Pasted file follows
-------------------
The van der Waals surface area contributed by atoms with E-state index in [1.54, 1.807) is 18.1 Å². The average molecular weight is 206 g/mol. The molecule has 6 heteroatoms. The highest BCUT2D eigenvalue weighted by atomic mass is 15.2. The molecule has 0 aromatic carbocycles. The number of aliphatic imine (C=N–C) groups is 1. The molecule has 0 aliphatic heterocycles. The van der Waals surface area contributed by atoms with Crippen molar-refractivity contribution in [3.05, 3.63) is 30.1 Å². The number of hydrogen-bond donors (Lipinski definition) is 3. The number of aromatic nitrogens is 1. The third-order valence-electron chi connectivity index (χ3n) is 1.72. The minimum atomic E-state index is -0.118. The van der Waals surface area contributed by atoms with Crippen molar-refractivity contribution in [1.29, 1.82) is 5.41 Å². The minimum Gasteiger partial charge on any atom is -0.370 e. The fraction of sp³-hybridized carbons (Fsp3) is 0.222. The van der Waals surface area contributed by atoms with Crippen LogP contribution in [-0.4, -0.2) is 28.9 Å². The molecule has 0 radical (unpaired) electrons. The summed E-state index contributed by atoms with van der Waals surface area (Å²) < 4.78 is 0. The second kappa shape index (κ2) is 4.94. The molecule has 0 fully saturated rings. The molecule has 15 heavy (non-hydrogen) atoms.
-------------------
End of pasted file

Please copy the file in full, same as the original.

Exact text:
The van der Waals surface area contributed by atoms with E-state index in [1.54, 1.807) is 18.1 Å². The average molecular weight is 206 g/mol. The molecule has 6 heteroatoms. The highest BCUT2D eigenvalue weighted by atomic mass is 15.2. The molecule has 0 aromatic carbocycles. The number of aliphatic imine (C=N–C) groups is 1. The molecule has 0 aliphatic heterocycles. The van der Waals surface area contributed by atoms with Crippen molar-refractivity contribution in [3.05, 3.63) is 30.1 Å². The number of hydrogen-bond donors (Lipinski definition) is 3. The number of aromatic nitrogens is 1. The third-order valence-electron chi connectivity index (χ3n) is 1.72. The minimum atomic E-state index is -0.118. The van der Waals surface area contributed by atoms with Crippen molar-refractivity contribution in [1.29, 1.82) is 5.41 Å². The minimum Gasteiger partial charge on any atom is -0.370 e. The fraction of sp³-hybridized carbons (Fsp3) is 0.222. The van der Waals surface area contributed by atoms with Crippen LogP contribution in [-0.4, -0.2) is 28.9 Å². The molecule has 0 radical (unpaired) electrons. The summed E-state index contributed by atoms with van der Waals surface area (Å²) < 4.78 is 0. The second kappa shape index (κ2) is 4.94. The molecule has 0 fully saturated rings. The molecule has 15 heavy (non-hydrogen) atoms.